A Lifelong Love Affair With Baseball

Posted by on Feb 2 in Baseball Memories

I’ve loved the game of baseball since I was a kid – it’s in my blood – a summertime game that has chronicled my youth and become a passion as I’ve grown older.

I’ve played the game, and I’ve studied the game from almost every angle – It’s stars, stats and scandals, and in spite of the many attempts by the “gods of the game” to kill their creation, I’ve never lost the love. So what was the spark that ignited this love affair?

I suspect it was the time I grew up – an era when Baseball ruled American sports. Our East Side neighborhood had two spacious, sandbur-filled sandlots that we referred to as our “home and away” fields, with permanent ruts for base paths, houses framing both foul lines – and yes, there were broken windows that we all ponied-up to pay for, providing we got the ball back. And a rickety old outhouse we used for a back stop – lots of natural resources.

And kids – many kids. This was also the era of big families. The houses in our predominantly Catholic, blue-collar neighborhood looked like college dorms with each family housing their own baseball team. We had it all.

Except equipment. One baseball and one bat lasted a summer, and at summer’s end the ball had been resown and taped so many times that it was impossible to find any semblance of leather showing. The wooden bat had been broken so many times it was held together with screws, glue and more tape.

I became an East Side legend one summer with a job sweeping the minor league ballpark stands – getting paid 25 cents an hour. But I discovered a huge “find” –  infield balls that were left in the dugouts from the previous night’s game. I stuck those little jewels in my pockets, got on my bike and raced home to furnish several neighborhood teams.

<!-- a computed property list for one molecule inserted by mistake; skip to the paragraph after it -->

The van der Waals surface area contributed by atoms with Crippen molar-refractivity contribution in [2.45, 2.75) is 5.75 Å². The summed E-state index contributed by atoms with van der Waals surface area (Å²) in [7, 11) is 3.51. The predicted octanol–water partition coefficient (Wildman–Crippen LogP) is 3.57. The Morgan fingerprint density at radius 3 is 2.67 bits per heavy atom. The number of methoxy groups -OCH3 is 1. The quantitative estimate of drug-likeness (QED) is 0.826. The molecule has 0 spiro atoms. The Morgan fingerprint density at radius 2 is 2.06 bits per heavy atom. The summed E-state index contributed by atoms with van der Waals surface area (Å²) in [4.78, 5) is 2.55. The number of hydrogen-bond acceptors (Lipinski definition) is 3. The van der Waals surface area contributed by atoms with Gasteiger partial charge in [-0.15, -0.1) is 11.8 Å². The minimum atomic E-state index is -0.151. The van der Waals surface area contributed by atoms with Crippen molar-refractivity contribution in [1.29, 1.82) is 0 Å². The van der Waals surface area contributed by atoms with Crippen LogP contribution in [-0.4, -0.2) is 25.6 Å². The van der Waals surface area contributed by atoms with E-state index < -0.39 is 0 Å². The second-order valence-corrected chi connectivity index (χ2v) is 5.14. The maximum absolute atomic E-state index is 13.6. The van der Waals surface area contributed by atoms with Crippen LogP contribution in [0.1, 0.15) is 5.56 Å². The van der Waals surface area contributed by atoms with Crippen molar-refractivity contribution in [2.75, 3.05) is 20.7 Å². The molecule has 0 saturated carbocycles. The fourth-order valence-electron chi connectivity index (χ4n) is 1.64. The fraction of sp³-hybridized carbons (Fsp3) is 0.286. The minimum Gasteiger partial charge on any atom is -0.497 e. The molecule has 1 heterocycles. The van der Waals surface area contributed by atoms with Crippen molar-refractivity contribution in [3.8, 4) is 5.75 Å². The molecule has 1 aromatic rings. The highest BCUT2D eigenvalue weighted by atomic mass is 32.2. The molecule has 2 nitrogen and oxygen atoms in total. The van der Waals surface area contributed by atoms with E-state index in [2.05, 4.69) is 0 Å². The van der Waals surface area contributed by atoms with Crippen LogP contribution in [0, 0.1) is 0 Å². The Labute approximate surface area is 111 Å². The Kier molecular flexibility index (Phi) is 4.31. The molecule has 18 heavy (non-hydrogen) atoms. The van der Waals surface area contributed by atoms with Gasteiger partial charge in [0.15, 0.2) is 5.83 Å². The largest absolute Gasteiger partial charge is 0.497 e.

GloveA baseball glove was a precious possession if you had one. You formed a pocket in the glove with spit and oil, and that glove would last for years. I used one glove through Optimist League, High School, Legion and Semi-Pro Baseball – a total of 10 years.

Our summer days were endless baseball games, finishing in the dark when pitchers plunked enough of their pals and fights ensued, or when a “leather-lunged” mom called her kids home for dinner. This was sandlot baseball – no formal teams – sometimes 12-15 kids on each side, making it tough to hit a single up the middle through 10 infielders. There were always arguments – we argued about everything baseball, and there were fights between brothers, usually with the fury of a couple of enraged moths.

Then came Optimist League Baseball with teams named after Major League clubs. We had coaches, and the games were umpired. We were given uniforms that made you feel like you had made the “Bigs” – and, indeed, you were the star of your neighborhood. You silenced the soda fountain crowd when you walked in wearing your uniform. This was the most incredible thing to ever happen to a kid growing up in Waterloo, Iowa.

That first summer of ’47, 300 kids tried out for 8 teams and 96 were selected – I was one of those chosen and was handed a Dodger uniform. What a thrill – I slept in my uniform, refusing to take it off, fearing they’d ask for it back.

As I write, I’m reminded of James Earl Jones’ eloquent description of the game of baseball in the movie “Field of Dreams,” and the works of many great writers whose books on the game line my library shelves. I do not have their talent, but I share their love of baseball.